(cf SCR Part 1, rule 3)(1) The overriding purpose of this Act and of rules of court, in their application to civil proceedings, is to facilitate the just, quick and cheap resolution of the real issues in the proceedings.(2) The court must seek to give effect to the overriding purpose when it exercises any power given to it by this Act or by rules of court and when it interprets any provision of this Act or of any such rule.(3) A party to civil proceedings is under a duty to assist the court to further the overriding purpose and, to that effect, to participate in the processes of the court and to comply with directions and orders of the court.(3A) (Repealed)(4) Each of the following persons must not, by their conduct, cause a party to civil proceedings to be put in breach of a duty identified in subsection (3):(a) any solicitor or barrister representing the party in the proceedings,(b) any person with a relevant interest in the proceedings commenced by the party.(5) The court may take into account any failure to comply with subsection (3) or (4) in exercising a discretion with respect to costs.(6) For the purposes of this section, a person has a relevant interest in civil proceedings if the person:(a) provides financial assistance or other assistance to any party to the proceedings, and(b) exercises any direct or indirect control, or any influence, over the conduct of the proceedings or the conduct of a party in respect of the proceedings.(7) (Repealed)
(1) For the purpose of furthering the overriding purpose referred to in section 56 (1), proceedings in any court are to be managed having regard to the following objects:(a) the just determination of the proceedings,(b) the efficient disposal of the business of the court,(c) the efficient use of available judicial and administrative resources,(d) the timely disposal of the proceedings, and all other proceedings in the court, at a cost affordable by the respective parties.(2) This Act and any rules of court are to be so construed and applied, and the practice and procedure of the courts are to be so regulated, as best to ensure the attainment of the objects referred to in subsection (1).
(1) In deciding:(a) whether to make any order or direction for the management of proceedings, including:(i) any order for the amendment of a document, and(ii) any order granting an adjournment or stay of proceedings, and(iii) any other order of a procedural nature, and(iv) any direction under Division 2, and(b) the terms in which any such order or direction is to be made,the court must seek to act in accordance with the dictates of justice.(2) For the purpose of determining what are the dictates of justice in a particular case, the court:(a) must have regard to the provisions of sections 56 and 57, and(b) may have regard to the following matters to the extent to which it considers them relevant:(i) the degree of difficulty or complexity to which the issues in the proceedings give rise,(ii) the degree of expedition with which the respective parties have approached the proceedings, including the degree to which they have been timely in their interlocutory activities,(iii) the degree to which any lack of expedition in approaching the proceedings has arisen from circumstances beyond the control of the respective parties,(iv) the degree to which the respective parties have fulfilled their duties under section 56 (3),(v) the use that any party has made, or could have made, of any opportunity that has been available to the party in the course of the proceedings, whether under rules of court, the practice of the court or any direction of a procedural nature given in the proceedings,(vi) the degree of injustice that would be suffered by the respective parties as a consequence of any order or direction,(vii) such other matters as the court considers relevant in the circumstances of the case.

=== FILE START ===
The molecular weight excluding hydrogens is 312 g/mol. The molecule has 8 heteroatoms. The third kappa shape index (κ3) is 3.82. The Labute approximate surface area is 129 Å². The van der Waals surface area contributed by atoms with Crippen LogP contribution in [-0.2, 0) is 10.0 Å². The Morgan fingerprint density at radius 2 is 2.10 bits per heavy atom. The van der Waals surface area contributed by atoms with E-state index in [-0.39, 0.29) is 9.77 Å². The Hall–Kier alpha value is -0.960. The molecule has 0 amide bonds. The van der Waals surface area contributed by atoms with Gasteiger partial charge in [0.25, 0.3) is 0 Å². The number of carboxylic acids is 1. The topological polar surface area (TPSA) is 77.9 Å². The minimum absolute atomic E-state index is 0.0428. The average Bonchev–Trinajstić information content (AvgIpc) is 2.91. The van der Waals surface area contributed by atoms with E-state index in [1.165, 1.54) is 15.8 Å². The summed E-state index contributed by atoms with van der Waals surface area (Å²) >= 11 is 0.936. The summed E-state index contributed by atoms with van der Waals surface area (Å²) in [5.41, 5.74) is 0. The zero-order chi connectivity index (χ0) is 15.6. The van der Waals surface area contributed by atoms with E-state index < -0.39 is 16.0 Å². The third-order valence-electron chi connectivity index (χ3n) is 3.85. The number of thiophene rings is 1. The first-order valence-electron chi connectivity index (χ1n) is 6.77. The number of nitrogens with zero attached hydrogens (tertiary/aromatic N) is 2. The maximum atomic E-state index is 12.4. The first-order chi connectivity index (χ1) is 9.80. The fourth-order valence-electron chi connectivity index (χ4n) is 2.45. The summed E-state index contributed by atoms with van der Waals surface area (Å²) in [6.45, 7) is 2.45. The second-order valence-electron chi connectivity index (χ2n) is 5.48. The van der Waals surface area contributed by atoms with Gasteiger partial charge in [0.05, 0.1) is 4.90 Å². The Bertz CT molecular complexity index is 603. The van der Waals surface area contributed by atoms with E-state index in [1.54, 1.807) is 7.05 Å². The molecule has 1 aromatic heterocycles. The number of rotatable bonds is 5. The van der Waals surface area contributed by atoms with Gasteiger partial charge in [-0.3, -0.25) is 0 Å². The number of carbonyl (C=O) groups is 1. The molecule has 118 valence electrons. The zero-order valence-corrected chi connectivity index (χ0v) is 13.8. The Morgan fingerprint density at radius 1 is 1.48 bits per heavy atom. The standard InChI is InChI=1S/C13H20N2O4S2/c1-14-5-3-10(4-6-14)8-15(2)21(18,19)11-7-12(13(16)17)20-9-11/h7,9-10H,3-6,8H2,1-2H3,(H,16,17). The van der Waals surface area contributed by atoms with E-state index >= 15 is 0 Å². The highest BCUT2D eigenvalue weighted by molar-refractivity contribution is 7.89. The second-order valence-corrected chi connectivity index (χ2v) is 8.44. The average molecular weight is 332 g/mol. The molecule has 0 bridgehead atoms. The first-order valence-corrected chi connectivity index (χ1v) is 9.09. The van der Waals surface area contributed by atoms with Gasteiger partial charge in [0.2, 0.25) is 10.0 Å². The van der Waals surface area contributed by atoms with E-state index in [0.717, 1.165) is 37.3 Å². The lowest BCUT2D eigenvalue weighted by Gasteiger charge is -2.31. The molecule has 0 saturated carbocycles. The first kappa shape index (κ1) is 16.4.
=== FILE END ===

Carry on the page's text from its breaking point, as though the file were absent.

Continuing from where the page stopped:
(cf Western Australia Supreme Court Rules, Order 1, rule 4A)In any proceedings, the practice and procedure of the court should be implemented with the object of eliminating any lapse of time between the commencement of the proceedings and their final determination beyond that reasonably required for the interlocutory activities necessary for the fair and just determination of the issues in dispute between the parties and the preparation of the case for trial.
In any proceedings, the practice and procedure of the court should be implemented with the object of resolving the issues between the parties in such a way that the cost to the parties is proportionate to the importance and complexity of the subject-matter in dispute.